10 Waste Defined WastesHealthcare Examples Transport 1.Moving patients from room to room 2.Poor workplace layouts, for patient services 3.Moving equipment in and out of procedure room or operating room Inventory 1.Overstocked medications on units/floors or in pharmacy 2.Physician orders building up to be entered 3.Unnecessary instruments contained in operating kits Motion 1.Leaving patient rooms to: Get supplies or record Documents care provided 2.Large reach/walk distance to complete a process step Waiting 1.Idle equipment/people 2.Early admissions for procedures later in the day 3.Waiting for internal transport between departments Over-Production 1.Multiple signature requirements 2.Extra copies of forms 3.Multiple information systems entries 4.Printing hard copy of report when digital is sufficient Over-Processing 1.Asking the patient the same questions multiple times 2.Unnecessary carbon copying 3.Batch printing patient labels Defects 1.Hospital-acquired illness 2.Wrong-site surgeries 3.Medication errors 4.Dealing with service complaints 5.Illegible, handwritten information 6.Collection of incorrect patient information Skills 1.Not using peoples mental, creative, and physical abilities 2.Staff not involved in redesigning processes in their workplace 3.Nurses and Doctors spending time locating equipment and supplies 4.Staff rework due to system failures

11 Lean Foundations Standardized Work – people should analyze their work and define the way that best meets the needs of all stakeholders. – The current one best way to safely complete an activity with the proper outcome and the highest quality, using the fewest possible resources – Standardized not Identical – mindless conformity and the thoughtful setting of standards should not be confused – Written by those who do the work. Level loading – smoothing the workflow and patient flow throughout the hospital. Kaizen – continuous improvement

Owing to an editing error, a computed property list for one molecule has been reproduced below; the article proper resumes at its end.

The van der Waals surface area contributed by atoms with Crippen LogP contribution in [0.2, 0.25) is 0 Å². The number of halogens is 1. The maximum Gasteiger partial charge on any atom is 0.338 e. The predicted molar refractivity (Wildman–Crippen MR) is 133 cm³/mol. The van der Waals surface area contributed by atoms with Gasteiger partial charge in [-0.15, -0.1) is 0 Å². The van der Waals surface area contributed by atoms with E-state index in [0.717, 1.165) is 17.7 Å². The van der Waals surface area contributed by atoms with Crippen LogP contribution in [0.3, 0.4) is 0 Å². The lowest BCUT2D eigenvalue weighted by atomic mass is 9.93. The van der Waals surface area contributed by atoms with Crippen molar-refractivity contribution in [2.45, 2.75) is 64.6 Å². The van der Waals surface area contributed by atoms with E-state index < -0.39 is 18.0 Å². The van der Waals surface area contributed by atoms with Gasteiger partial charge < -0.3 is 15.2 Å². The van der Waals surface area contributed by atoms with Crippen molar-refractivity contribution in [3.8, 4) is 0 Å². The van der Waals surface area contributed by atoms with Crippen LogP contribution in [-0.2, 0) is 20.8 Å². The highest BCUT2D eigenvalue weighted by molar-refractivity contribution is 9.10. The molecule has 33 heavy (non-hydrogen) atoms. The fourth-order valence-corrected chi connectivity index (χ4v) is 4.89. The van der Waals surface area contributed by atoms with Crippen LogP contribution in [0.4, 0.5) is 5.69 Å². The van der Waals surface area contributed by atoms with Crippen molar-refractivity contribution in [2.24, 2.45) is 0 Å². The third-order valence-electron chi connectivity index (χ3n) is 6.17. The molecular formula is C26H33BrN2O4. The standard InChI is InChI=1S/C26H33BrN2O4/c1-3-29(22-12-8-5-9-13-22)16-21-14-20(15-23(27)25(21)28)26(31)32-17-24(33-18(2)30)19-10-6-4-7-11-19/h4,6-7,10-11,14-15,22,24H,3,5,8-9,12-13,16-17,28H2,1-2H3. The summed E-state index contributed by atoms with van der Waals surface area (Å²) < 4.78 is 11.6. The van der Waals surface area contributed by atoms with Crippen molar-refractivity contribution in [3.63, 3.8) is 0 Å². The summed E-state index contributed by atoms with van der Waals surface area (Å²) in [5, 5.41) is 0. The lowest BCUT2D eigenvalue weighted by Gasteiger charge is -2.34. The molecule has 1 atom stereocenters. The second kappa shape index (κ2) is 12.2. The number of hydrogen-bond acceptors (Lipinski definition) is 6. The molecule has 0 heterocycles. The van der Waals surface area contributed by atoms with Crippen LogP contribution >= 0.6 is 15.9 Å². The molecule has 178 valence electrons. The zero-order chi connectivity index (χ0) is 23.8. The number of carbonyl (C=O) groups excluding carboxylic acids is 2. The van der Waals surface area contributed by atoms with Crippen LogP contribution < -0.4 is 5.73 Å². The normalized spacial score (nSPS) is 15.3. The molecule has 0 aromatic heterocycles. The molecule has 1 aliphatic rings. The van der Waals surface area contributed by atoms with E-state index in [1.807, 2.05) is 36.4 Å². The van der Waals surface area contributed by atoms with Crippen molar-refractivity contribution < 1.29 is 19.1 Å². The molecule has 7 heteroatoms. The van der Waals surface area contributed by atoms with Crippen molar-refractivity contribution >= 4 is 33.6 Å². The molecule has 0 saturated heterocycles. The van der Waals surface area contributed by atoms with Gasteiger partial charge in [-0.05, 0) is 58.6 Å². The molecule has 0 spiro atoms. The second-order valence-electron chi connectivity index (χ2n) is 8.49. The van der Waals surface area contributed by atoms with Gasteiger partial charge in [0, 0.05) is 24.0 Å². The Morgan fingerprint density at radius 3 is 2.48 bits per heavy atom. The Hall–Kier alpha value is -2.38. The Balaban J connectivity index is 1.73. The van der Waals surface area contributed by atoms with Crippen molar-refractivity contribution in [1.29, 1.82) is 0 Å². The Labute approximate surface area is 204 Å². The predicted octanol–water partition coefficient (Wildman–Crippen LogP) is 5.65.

12 Lean Methods Kaizen Events (or SCORE events) – Planned and structured process that enables a small group of people to improve some aspect of their business in a quick, focused manner. Select Clarify Organize Run Evaluate 5S – this methodology reduces waste through improved workplace organization and visual management – Sort, Store, Shine, Standardize and Sustain Kanban – a Japanese term that can be translated as signal, card, or sign. – Most often a physical signal (paper card of plastic bin), that indicates when it is time to order more, from whom, and in what quantity.

13 Lean vs. Six Sigma Lean tends to be used for shorter, less complex problems. Often time driven. Focus is on eliminating wasteful steps and practices. Six Sigma is a bigger more analytical approach – often quality driven – it tends to have a statistical approach. Focus on optimizing the important steps – reducing defects. Some argue Lean moves the mean, SixSigma moves the variance. But they are often used together and should not be viewed as having different objectives. – Waste elimination eliminates an opportunity to make a defect – Less rework means faster cycle times Six Sigma training might be specialized to the quality department, but everyone in the organization should be trained in Lean